Statistics like this project the harsh, simple truth fueling the war on drugs for the past decade; and more purposefully, it provides a substantial framework for arranging cannabis reformation in immediate fashion. If these wrongs can be corrected in Maryland, then we can all model Baltimore's legislation as a prototype for lawmakers nationwide. Maryland homes half the population of nearby states like Ohio and Pennsylvania, yet ranks seventh highest in the country for statewide possession-related cannabis arrests. A grotesque 90% of cannabis arrests are possession based, accounting for half of all drug arrests within the state. But not anymore in the city of Baltimore, where 30% of the population was targeted for 90% of cannabis crimes.

By Dalton Rosario

As it stands, our continued partial government shutdown is contingent upon a national security threat necessitating a wall spanning our souther border to keep illegal drugs from being smuggled into our country. The problem with this narrative lies in the fact that roughly 90% of all illicit drugs enter our country through legal ports. According to the U.S. Department of Homeland Security (DHS), in 2017 almost 1.6 million pounds of cannabis was seized from our souther border. This sounds like a large amount without proper context; however, licensed cultivators within the state of Oregon alone grew 2.6 million pounds of cannabis that same year. Certainly this does not negate the fact that at least 10% of illegal drugs entering our country comes from our southern border. But the 1.6 million pounds of cannabis confiscated by the DHS in 2017 - although a sizable amount - totals half of illegally imported drugs seized four years prior in 2013.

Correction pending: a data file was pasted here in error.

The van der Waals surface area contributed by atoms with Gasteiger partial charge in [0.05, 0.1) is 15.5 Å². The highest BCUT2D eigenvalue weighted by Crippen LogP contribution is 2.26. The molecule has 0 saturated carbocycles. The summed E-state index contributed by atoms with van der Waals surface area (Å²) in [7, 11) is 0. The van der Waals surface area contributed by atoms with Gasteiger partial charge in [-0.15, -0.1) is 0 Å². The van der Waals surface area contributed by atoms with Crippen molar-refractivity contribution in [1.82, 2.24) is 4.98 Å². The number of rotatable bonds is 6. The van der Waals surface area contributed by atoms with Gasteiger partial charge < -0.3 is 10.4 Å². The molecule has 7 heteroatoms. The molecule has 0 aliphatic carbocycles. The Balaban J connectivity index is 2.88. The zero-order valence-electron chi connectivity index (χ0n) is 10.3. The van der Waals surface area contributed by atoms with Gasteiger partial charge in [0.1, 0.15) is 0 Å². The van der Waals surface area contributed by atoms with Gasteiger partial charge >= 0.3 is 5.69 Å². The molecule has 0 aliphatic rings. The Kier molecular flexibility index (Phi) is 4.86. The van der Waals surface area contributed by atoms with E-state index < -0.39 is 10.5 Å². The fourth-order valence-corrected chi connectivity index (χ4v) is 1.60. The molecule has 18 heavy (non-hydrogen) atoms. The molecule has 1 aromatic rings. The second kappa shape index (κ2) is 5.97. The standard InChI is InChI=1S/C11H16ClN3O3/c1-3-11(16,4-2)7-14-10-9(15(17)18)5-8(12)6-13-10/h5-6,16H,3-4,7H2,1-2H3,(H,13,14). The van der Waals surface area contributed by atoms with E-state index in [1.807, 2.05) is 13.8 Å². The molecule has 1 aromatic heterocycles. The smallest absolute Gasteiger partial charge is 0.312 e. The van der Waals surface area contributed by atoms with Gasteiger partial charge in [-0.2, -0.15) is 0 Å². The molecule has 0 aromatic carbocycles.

This denotes progress due to state legislation supporting the cannabis industry and its commercial viability to generate income and tax revenues from medical programs and recreational use. Not from buffing up Border Patrol with an already finite amount of resources at the federal government’s disposal. According to a marijuana supply chain analysis at the Cato Institute, an American Libertarian Think Tank, boarder patrol seizures dropped 78% over a span of five years due to a clear correlation that cannabis was the predominant drug being smuggled into our borders. As Cato analyst David Bier wrote, “State marijuana legalization starting in 2014 did more to reduce marijuana smuggling than the doubling of Border Patrol agents or the construction of hundreds of miles of border fencing did from 2003 to 2009.” 

For years now advocates have been calling on state lawmakers to introduce quality control measures into legislation for cannabis to be treated as any other consumer good that is regulated for consistency, potency and purity of product. With this now-pending “state of emergency” comes a sense of urgency to act. Including this excuse for a wall to strengthen our border security - countering illicit drugs smuggled into our country - and the inevitable catalyst of backlash from those who harbor reason within our Congress; leading to the continued stalemate of this governmental shutdown.